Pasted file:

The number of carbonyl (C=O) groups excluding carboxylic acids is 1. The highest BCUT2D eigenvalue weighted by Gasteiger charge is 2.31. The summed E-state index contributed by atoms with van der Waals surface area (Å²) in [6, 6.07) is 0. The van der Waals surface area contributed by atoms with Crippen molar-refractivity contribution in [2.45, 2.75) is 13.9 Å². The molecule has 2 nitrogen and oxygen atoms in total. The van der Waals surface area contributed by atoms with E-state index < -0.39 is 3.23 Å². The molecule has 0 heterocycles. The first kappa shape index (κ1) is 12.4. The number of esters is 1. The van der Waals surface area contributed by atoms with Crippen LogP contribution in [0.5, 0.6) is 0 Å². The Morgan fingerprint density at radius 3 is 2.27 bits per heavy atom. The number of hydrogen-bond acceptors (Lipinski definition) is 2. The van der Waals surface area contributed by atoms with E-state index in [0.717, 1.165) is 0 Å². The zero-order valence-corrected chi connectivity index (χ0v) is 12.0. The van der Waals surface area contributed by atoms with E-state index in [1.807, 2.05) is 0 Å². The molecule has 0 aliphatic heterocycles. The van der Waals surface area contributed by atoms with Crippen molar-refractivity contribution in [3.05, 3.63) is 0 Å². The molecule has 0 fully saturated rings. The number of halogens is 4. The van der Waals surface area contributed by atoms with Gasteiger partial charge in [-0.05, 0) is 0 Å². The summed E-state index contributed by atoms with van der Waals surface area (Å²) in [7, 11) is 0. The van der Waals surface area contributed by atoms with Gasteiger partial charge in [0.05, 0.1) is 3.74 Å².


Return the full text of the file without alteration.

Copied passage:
The number of carbonyl (C=O) groups excluding carboxylic acids is 1. The highest BCUT2D eigenvalue weighted by Gasteiger charge is 2.31. The summed E-state index contributed by atoms with van der Waals surface area (Å²) in [6, 6.07) is 0. The van der Waals surface area contributed by atoms with Crippen molar-refractivity contribution in [2.45, 2.75) is 13.9 Å². The molecule has 2 nitrogen and oxygen atoms in total. The van der Waals surface area contributed by atoms with E-state index < -0.39 is 3.23 Å². The molecule has 0 heterocycles. The first kappa shape index (κ1) is 12.4. The number of esters is 1. The van der Waals surface area contributed by atoms with Crippen LogP contribution in [0.5, 0.6) is 0 Å². The Morgan fingerprint density at radius 3 is 2.27 bits per heavy atom. The number of hydrogen-bond acceptors (Lipinski definition) is 2. The van der Waals surface area contributed by atoms with E-state index in [0.717, 1.165) is 0 Å². The zero-order valence-corrected chi connectivity index (χ0v) is 12.0. The van der Waals surface area contributed by atoms with E-state index in [1.807, 2.05) is 0 Å². The molecule has 0 aliphatic heterocycles. The van der Waals surface area contributed by atoms with Crippen molar-refractivity contribution in [3.05, 3.63) is 0 Å². The molecule has 0 fully saturated rings. The number of halogens is 4. The van der Waals surface area contributed by atoms with Gasteiger partial charge in [-0.05, 0) is 0 Å². The summed E-state index contributed by atoms with van der Waals surface area (Å²) in [7, 11) is 0. The van der Waals surface area contributed by atoms with Gasteiger partial charge in [0.05, 0.1) is 3.74 Å².